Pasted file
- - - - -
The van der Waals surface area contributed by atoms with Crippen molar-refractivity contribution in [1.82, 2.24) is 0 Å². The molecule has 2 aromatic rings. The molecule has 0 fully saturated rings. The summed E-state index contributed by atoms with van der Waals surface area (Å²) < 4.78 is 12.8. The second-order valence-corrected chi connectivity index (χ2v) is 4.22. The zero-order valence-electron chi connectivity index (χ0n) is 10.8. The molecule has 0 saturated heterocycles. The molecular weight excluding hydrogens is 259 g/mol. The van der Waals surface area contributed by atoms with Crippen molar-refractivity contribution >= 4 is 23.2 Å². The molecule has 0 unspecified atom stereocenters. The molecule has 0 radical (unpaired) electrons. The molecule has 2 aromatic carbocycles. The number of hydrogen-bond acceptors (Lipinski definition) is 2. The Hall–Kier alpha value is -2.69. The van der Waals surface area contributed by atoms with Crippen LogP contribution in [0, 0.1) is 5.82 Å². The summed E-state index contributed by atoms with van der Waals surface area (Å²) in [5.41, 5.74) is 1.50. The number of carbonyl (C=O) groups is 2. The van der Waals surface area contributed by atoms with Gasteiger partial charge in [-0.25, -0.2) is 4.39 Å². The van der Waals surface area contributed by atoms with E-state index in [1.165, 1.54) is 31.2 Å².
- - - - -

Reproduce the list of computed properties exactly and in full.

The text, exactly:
The van der Waals surface area contributed by atoms with Crippen molar-refractivity contribution in [1.82, 2.24) is 0 Å². The molecule has 2 aromatic rings. The molecule has 0 fully saturated rings. The summed E-state index contributed by atoms with van der Waals surface area (Å²) < 4.78 is 12.8. The second-order valence-corrected chi connectivity index (χ2v) is 4.22. The zero-order valence-electron chi connectivity index (χ0n) is 10.8. The molecule has 0 saturated heterocycles. The molecular weight excluding hydrogens is 259 g/mol. The van der Waals surface area contributed by atoms with Crippen molar-refractivity contribution >= 4 is 23.2 Å². The molecule has 0 unspecified atom stereocenters. The molecule has 0 radical (unpaired) electrons. The molecule has 2 aromatic carbocycles. The number of hydrogen-bond acceptors (Lipinski definition) is 2. The Hall–Kier alpha value is -2.69. The van der Waals surface area contributed by atoms with Crippen LogP contribution in [0, 0.1) is 5.82 Å². The summed E-state index contributed by atoms with van der Waals surface area (Å²) in [5.41, 5.74) is 1.50. The number of carbonyl (C=O) groups is 2. The van der Waals surface area contributed by atoms with Gasteiger partial charge in [-0.25, -0.2) is 4.39 Å². The van der Waals surface area contributed by atoms with E-state index in [1.165, 1.54) is 31.2 Å².